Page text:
# Approximations for $$\pi$$

I would like to know how are approximations for $$\pi$$ like $\frac{355}{113}$ computed.I tried to find some by guess and check and I came up with $\frac{65888736958667}{20973036362107}$( Yeah,it's very hard to memorize) but it's only accurate to 15 decimal digits.My method was to choose a random number for the denominator and multiply it by the value of $$\pi$$ up to 20 digits to get the numerator.So,are there more efficient methods to compute approximations for $$\pi$$?Thanks for any answers in advance!

Note by Tan Li Xuan
4 years, 1 month ago

MarkdownAppears as
*italics* or _italics_ italics
**bold** or __bold__ bold
- bulleted- list
• bulleted
• list
1. numbered2. list
1. numbered
2. list
Note: you must add a full line of space before and after lists for them to show up correctly
paragraph 1paragraph 2

paragraph 1

paragraph 2

[example link](https://brilliant.org)example link
> This is a quote
This is a quote
    # I indented these lines
# 4 spaces, and now they show
# up as a code block.

print "hello world"
# I indented these lines
# 4 spaces, and now they show
# up as a code block.

print "hello world"
MathAppears as
Remember to wrap math in $$...$$ or $...$ to ensure proper formatting.
2 \times 3 $$2 \times 3$$
2^{34} $$2^{34}$$
a_{i-1} $$a_{i-1}$$
\frac{2}{3} $$\frac{2}{3}$$
\sqrt{2} $$\sqrt{2}$$
\sum_{i=1}^3 $$\sum_{i=1}^3$$
\sin \theta $$\sin \theta$$
\boxed{123} $$\boxed{123}$$

## Comments

Sort by:

Top Newest

Usually fractional approximations of irrational numbers($$e$$,$$\sqrt(2)$$..) can be easily computed from their Continued Fraction representation.

For instance the constant $$e= [2;1,2,1,1,4,1,1,6,1,1,8,…]$$(AO03417) as you can see, follows a simple pattern in its continued fraction representation. By using this pattern we can easily compute more and more accurate convergents of $$e$$.

Unfortunately the continued fraction representation of $$\pi= [3;7,15,1,292,1,1,1,2,1,3,1,…]$$(AO01203) contains seemingly random digits.

However it is possible to compute such convergents by first finding the decimal representation of $$\pi$$ and then approximate the decimal using the continued fraction method .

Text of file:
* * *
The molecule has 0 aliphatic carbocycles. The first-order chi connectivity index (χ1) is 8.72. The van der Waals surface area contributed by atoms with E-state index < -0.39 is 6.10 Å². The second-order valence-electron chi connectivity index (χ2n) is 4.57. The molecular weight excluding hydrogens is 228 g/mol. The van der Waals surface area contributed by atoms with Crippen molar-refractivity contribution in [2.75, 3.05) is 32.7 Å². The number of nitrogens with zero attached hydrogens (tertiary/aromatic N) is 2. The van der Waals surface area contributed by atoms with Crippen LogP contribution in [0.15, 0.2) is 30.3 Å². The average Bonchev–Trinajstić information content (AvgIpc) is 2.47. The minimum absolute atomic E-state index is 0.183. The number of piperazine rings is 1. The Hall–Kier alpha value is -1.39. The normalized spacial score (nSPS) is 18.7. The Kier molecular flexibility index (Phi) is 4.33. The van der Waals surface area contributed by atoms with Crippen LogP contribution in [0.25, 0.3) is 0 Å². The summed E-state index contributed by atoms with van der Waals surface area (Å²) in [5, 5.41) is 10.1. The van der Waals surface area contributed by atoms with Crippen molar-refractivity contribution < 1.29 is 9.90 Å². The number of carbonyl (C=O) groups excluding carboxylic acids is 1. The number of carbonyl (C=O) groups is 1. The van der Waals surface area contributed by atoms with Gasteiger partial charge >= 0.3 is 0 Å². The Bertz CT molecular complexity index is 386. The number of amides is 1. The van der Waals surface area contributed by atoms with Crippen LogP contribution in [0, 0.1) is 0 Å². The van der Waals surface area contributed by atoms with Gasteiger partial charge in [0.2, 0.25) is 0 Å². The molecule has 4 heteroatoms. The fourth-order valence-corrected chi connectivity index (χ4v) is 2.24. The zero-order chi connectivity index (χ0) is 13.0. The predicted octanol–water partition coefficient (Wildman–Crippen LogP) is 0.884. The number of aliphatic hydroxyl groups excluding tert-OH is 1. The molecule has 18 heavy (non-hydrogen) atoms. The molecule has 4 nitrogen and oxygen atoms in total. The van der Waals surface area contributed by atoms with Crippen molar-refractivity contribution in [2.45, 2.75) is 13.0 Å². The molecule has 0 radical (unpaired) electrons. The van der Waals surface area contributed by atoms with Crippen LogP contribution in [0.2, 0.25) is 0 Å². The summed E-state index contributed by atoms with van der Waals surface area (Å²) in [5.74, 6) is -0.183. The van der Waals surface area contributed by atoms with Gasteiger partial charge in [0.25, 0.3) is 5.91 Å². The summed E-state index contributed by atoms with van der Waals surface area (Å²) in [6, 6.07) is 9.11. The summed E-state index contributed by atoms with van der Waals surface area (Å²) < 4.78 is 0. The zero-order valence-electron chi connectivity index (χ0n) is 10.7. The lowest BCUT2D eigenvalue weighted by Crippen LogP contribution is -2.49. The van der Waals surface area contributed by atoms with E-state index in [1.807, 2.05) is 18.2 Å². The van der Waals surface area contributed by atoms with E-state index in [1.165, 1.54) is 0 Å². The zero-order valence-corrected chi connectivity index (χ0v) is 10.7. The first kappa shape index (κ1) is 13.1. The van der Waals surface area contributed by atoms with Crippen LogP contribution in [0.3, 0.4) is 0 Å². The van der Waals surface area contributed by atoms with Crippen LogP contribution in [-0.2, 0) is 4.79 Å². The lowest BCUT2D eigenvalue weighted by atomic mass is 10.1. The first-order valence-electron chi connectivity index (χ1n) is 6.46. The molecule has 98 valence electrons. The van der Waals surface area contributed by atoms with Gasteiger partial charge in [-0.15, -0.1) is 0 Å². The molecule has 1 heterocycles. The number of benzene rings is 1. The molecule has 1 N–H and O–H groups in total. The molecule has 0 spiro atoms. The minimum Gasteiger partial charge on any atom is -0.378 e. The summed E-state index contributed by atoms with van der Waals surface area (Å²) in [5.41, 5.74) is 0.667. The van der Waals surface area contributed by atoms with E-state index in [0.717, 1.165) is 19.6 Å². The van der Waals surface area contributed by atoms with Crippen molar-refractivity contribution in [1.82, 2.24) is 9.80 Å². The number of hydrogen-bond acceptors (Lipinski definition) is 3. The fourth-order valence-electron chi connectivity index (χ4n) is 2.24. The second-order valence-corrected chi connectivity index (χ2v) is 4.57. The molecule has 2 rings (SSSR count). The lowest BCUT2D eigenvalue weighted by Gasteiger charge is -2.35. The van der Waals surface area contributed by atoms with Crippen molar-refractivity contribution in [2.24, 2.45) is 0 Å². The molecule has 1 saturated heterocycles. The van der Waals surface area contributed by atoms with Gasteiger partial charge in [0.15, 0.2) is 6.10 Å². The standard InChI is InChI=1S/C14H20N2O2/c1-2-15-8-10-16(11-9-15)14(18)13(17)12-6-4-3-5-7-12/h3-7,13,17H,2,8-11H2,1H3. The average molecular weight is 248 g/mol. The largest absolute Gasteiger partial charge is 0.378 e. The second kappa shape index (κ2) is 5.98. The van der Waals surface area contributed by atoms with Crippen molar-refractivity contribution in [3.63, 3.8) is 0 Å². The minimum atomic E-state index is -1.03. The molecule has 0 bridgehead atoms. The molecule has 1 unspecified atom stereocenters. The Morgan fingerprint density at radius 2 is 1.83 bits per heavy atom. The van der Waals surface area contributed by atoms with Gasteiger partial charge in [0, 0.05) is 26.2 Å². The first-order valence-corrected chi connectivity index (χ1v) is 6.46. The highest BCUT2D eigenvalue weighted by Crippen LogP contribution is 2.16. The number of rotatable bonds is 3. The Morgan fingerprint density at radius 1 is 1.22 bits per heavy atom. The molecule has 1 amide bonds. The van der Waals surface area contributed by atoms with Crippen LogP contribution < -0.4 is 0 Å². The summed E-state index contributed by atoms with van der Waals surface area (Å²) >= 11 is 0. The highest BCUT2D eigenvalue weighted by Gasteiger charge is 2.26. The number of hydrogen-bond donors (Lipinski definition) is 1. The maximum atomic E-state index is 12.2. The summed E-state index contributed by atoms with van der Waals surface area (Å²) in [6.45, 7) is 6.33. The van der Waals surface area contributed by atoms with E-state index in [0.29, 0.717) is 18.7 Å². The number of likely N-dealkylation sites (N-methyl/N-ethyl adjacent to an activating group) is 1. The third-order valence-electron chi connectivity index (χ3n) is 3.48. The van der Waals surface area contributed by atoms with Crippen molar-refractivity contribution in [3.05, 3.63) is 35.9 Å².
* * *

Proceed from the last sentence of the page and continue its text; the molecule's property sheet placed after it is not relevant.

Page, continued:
To demonstrate, $$\pi$$ to seven decimal places is:

$\pi \approx 3.1415927$ Taking the reciprocal of $$0.1415927$$ $\pi \approx 3+ {1\over\displaystyle 7.0625133}$ And repeating this over and over we get.. $\pi \approx 3+ {1\over \displaystyle 7 + {1\over \displaystyle 15 + {1\over \displaystyle 1 + {1\over \displaystyle 293 + {1\over \displaystyle 10.320556}}}}}$ and so on.. If we truncate the fraction at $$15$$ it gives the approximation $\pi \approx 3+ {1\over \displaystyle 7 + {1\over \displaystyle 15 + 1}} = {3 + {16\over 113}} = {355\over 113}$

Since python already implements the rational approximation algorithm in its fractions module , all we have to do is find a large string of $$\pi$$(I used the ‎The Spigot Algorithm here) and use the .limit_denominator(x) method to find a rational approximation.

  1 2 3 4 5 6 7 8 9 10 11 12 13 14 15 16 17 18 19 20 21 22 23 from fractions import * from decimal import * #Spigot implementation http://stackoverflow.com/questions/9004789/1000-digits-of-pi-in-python def make_pi(): q, r, t, k, m, x = 1, 0, 1, 1, 3, 3 for j in range(1000): if 4 * q + r - t < m * t: yield m q, r, t, k, m, x = 10*q, 10*(r-m*t), t, k, (10*(3*q+r))//t - 10*m, x else: q, r, t, k, m, x = q*k, (2*q+r)*x, t*x, k+1, (q*(7*k+2)+r*x)//(t*x), x+2 digits = make_pi() pi_list = [] my_array = [] for i in make_pi(): my_array.append(str(i)) my_array = my_array[:1] + ['.'] + my_array[1:] big_float = Decimal("".join(my_array)) print Fraction(big_float).limit_denominator(10**9) 

The code prints out a reasonable approximation $$\frac{2549491779}{811528438}$$.

- 4 years, 1 month ago

Log in to reply

Thanks!

- 4 years, 1 month ago

Log in to reply

think of how it was invented.....

- 4 years, 1 month ago

Log in to reply

pi?or the method?

- 4 years, 1 month ago

Log in to reply

×

Problem Loading...

Note Loading...

Set Loading...